December 15, 2014
The U.S. AIDS Clinical Trials Group (ACTG) is known for its large comparative clinical trials that boast four-digit enrollment, dozens of sites, and great representation of women and minorities. However, with more super-awesome antiretrovirals than ever before, there is little juice left in battling them out in the clinical trial ring.
Almost certainly the last of this breed of study is A5257. In this trial, over 1,800 patients naive to therapy were randomized to tenofovir/emtricitabine plus one of three companion drugs: darunavir/ritonavir, atazanavir/ritonavir or raltegravir. That is, the three regimens not containing efavirenz considered to be preferred in the U.S. DHHS treatment guidelines at the time the study was designed. The trial was designed to be able to determine not just noninferiority but equivalence.
Beautifully, this open-label study laid bare what these regimens can do. Overall, raltegravir won the day, despite being cursed at birth to be a twice-a-day drug in a sea of once-dailies. In the pairwise comparisons, the raltegravir regimen beat the pants off of (i.e., was statistically better than) atazanavir/ritonavir, which suffered from excess toxicity compared to the other arms -- mostly, but not all, related to hypebilirubinemia. It was a much more even matchup for darunavir and raltegravir.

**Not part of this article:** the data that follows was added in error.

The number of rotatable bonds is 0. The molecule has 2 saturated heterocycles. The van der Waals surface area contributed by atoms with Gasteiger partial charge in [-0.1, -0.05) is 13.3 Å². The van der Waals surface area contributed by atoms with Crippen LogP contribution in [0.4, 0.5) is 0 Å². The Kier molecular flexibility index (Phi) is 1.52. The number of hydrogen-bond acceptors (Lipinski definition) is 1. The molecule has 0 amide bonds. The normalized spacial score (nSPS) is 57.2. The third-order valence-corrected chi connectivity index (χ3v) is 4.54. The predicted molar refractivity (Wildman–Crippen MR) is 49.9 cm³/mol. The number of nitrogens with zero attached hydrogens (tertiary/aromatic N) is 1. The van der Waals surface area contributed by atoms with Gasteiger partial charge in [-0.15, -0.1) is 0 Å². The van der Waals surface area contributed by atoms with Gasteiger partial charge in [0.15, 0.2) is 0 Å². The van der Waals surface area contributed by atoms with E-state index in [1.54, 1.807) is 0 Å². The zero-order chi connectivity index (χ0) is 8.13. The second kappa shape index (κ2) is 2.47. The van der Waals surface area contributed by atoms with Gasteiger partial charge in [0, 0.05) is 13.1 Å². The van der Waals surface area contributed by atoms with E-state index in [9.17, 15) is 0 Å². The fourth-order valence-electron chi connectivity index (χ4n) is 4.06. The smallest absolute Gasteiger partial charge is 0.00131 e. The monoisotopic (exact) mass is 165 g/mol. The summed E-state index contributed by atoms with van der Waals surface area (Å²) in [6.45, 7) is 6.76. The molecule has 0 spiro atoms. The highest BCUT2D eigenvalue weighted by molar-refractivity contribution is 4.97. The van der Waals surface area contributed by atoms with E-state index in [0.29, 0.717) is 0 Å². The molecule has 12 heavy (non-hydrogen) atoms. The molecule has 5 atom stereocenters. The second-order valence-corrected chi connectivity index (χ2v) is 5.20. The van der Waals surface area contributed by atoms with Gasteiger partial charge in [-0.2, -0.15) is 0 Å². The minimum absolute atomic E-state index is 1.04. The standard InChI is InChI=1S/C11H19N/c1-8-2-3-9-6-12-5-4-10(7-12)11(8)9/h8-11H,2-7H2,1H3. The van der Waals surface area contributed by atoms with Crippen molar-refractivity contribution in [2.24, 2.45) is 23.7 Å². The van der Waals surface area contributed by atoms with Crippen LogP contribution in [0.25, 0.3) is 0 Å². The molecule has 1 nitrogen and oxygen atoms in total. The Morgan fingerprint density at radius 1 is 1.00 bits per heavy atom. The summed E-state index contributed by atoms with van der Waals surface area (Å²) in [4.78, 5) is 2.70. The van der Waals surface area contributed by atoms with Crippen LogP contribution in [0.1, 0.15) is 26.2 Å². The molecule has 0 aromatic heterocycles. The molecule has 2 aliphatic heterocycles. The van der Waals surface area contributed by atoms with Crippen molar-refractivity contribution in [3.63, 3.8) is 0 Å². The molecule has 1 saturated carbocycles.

The integrase inhibitor was kinder to bone density and lipids than the protease inhibitors. But, among those failing their regimen who had a resistance test, there was more resistance in the raltegravir arm, as expected.
There are certainly limitations to this study. Patients preferring to be on efavirenz were not entered and it was open label (thus avoiding extra pill and dosing burden). However, it again shows how well integrase inhibitors do in these studies -- even when they're dosed twice a day. Raltegravir's gain was atazanavir's loss: The hyperbilirubinemia caused by this protease inhibitor is often not a problem, but in some patients it does lead to icterus, which is unnecessary when alternatives like darunavir exist. Kidney stones and gallstones caused by crystallization of atazanavir and the drug-drug interaction with proton pump inhibitors further diminish its attractiveness relative to alternatives.
How we should extrapolate the findings from this study to the integrase inhibitors elvitegravir (Vitekta) and dolutegravir can be a topic of discussion over beers at an HIV conference. My guess is that doultegravir would perform just as well as raltegravir here, but with less resistance among the very few virologic failures, and that elvitegravir might be closer to darunavir in overall performance, due to low-level cobicistat-related adverse events. But it would take a big study to see if I am right -- a study the ACTG will not be doing.
What are some other top clinical developments of 2014? Read more of Dr. Wohl's picks.
David Alain Wohl, M.D., is an associate professor of medicine in the Division of Infectious Diseases at the University of North Carolina and site leader of the University of North Carolina AIDS Clinical Trials Unit at Chapel Hill.
No comments have been made.
The content on this page is free of advertiser influence and was produced by our editorial team. See our content and advertising policies.